The Thunder Egg

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The Thunder Egg

Though this is not an authentic Native American story, it definitely feels like one. It incorporates themes and traditions followed by many Native American tribes. The pictures reinforce that feeling by showing clothing reflecting that which was worn and showing animals native to the Great Plains. A great deal of research and care went into the development of this story and it shows. There is notes at the end of the book which explains some of the research and what some of the illustrations depict. The story, itself, is interesting and shares life lessons that everyone can relate to. Stands-by Herself shows that being different isn’t always bad and that sometimes little things can change the world. No matter what your background, this book is sure to delight……and may even teach young children a few things. I can’t wait to share it with my grandchildren.


Book Blurb for The Thunder Egg

Stands-by-Herself lives with her grandmother in a buffalo-hide tipi among their Cheyenne people on the Great Plains. Other children make fun of her because she is always by herself dreaming. One day she finds a strange egg-shaped rock and senses there is something special about it. Taking it home, she cares for it as if it were a child, even though the other children mock her. When a terrible drought threatens to wipe out her people, could Stands-by-Herself’s rock hold the key to their survival? The Thunder Egg is the story of a girl’s coming of age, when she realizes that life can require us to think of others before ourselves and to follow what our hearts tell us. Featuring an author’s note, informative notes on the illustrations, and a bibliography, the book is filled with vibrant images of Plains Indian life in the unspoiled West. Carefully crafted text and paintings bring a true authenticity to the time, place, and people of the story.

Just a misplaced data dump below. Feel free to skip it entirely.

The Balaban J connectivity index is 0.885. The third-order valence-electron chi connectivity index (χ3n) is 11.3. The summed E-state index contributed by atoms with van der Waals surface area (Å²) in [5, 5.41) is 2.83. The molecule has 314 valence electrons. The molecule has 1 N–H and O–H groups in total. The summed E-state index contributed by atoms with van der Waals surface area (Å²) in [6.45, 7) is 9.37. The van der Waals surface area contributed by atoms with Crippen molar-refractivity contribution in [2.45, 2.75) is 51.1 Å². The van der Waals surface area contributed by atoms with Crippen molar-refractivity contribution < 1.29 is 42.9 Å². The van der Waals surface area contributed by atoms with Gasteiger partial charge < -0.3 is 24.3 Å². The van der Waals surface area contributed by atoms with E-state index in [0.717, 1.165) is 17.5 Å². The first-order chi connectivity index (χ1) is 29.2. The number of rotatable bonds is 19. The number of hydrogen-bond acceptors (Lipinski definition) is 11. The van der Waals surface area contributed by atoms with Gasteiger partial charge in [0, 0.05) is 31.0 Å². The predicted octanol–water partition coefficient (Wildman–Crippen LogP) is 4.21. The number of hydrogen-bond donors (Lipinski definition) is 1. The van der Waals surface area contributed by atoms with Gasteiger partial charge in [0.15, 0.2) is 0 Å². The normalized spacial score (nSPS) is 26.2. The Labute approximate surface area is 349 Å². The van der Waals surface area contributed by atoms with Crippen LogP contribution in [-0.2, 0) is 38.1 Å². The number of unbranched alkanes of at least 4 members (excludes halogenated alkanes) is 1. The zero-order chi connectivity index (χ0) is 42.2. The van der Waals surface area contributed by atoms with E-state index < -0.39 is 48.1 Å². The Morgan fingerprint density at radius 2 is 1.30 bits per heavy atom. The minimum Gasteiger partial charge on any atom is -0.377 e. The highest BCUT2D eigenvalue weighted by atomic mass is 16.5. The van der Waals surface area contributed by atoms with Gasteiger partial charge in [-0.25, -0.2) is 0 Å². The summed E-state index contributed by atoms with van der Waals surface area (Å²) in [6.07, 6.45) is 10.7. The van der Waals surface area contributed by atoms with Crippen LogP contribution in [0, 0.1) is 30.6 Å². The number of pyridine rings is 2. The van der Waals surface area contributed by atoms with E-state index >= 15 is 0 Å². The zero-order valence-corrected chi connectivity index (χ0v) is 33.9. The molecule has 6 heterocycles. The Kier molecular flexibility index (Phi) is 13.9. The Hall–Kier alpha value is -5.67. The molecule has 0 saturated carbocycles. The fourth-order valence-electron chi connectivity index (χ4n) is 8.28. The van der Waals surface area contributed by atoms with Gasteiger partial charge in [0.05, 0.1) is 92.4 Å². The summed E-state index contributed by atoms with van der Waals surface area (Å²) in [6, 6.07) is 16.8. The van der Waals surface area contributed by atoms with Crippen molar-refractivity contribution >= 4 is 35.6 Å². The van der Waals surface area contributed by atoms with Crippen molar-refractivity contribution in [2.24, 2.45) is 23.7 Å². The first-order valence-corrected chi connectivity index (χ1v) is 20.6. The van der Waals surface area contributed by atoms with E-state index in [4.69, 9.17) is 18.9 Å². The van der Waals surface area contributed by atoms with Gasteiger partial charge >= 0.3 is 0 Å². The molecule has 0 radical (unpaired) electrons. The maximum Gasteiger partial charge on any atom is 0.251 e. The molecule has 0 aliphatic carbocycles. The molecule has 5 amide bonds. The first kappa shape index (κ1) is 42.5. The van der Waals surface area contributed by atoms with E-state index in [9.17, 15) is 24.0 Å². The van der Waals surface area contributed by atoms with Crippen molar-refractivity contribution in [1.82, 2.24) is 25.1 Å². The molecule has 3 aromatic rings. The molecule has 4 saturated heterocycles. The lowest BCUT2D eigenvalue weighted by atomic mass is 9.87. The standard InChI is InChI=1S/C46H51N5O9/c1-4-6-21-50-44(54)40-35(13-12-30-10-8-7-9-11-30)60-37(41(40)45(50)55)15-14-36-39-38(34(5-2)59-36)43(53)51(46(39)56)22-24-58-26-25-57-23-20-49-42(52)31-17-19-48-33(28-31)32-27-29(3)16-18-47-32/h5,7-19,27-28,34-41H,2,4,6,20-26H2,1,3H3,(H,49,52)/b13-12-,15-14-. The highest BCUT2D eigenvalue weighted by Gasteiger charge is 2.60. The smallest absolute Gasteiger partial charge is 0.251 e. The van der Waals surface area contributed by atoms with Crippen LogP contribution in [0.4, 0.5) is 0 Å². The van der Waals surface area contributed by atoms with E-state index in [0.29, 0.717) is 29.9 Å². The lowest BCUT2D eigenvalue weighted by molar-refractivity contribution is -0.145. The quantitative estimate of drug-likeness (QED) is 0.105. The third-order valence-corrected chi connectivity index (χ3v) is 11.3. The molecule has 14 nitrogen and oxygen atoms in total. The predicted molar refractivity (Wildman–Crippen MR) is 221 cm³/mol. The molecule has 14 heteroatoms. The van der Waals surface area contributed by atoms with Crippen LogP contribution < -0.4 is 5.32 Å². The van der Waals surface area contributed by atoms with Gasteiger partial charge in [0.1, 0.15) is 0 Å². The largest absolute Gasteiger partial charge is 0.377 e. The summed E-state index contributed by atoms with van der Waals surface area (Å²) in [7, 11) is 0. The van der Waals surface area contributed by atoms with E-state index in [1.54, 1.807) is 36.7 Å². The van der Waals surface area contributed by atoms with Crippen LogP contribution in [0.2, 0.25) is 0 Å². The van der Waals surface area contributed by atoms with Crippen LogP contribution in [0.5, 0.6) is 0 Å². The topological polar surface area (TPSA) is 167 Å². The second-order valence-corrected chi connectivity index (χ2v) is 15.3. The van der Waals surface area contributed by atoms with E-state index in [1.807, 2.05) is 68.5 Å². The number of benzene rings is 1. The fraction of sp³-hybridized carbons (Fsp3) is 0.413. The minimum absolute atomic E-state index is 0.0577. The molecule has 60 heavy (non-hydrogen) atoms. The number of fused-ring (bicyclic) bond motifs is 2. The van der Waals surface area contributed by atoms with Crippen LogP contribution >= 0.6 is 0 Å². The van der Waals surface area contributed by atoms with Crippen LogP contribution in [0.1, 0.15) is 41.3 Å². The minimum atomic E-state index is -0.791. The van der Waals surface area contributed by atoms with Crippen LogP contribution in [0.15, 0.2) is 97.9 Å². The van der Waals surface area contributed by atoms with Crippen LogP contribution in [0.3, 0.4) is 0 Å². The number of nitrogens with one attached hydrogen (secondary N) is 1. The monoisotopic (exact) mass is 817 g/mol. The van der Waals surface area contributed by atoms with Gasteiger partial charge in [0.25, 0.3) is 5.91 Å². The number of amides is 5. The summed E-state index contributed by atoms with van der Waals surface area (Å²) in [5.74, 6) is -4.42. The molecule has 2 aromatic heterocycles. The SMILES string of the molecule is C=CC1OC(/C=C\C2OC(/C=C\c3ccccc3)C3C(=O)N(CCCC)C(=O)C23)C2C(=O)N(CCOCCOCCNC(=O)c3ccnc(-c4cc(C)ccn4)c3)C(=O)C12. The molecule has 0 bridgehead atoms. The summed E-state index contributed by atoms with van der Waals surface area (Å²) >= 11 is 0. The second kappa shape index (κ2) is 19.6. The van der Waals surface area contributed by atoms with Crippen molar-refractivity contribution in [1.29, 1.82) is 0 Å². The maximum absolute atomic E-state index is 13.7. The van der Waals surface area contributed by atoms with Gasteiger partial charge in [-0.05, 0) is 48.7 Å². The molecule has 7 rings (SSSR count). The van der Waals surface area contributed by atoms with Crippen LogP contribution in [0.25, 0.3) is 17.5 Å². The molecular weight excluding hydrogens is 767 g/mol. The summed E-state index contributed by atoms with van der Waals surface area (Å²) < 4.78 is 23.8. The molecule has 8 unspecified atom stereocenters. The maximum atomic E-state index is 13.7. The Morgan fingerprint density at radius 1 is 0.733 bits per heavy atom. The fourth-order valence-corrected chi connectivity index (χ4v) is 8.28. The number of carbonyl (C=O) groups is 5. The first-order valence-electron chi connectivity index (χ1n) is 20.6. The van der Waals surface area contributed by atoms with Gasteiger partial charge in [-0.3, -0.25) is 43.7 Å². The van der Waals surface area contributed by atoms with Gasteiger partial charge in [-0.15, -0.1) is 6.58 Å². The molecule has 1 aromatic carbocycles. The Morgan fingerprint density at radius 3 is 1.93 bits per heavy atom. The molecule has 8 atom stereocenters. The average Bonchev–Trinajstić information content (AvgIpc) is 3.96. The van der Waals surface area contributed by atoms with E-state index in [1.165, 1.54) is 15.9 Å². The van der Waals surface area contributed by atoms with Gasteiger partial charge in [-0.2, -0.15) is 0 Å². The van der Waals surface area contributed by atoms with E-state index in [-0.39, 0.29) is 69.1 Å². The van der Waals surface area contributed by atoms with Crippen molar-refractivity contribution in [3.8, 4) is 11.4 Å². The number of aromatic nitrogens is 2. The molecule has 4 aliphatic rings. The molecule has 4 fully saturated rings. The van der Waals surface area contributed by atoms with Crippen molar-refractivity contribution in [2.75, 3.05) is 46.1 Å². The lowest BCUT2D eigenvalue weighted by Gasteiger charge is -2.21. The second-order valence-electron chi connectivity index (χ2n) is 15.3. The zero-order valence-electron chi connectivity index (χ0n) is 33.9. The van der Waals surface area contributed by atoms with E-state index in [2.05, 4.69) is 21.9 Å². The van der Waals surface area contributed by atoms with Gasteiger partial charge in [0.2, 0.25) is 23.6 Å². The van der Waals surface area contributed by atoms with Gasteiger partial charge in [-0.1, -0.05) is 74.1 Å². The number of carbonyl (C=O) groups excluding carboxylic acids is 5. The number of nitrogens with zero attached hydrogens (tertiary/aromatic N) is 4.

Night Owl Reviews Jul, 2015 4.50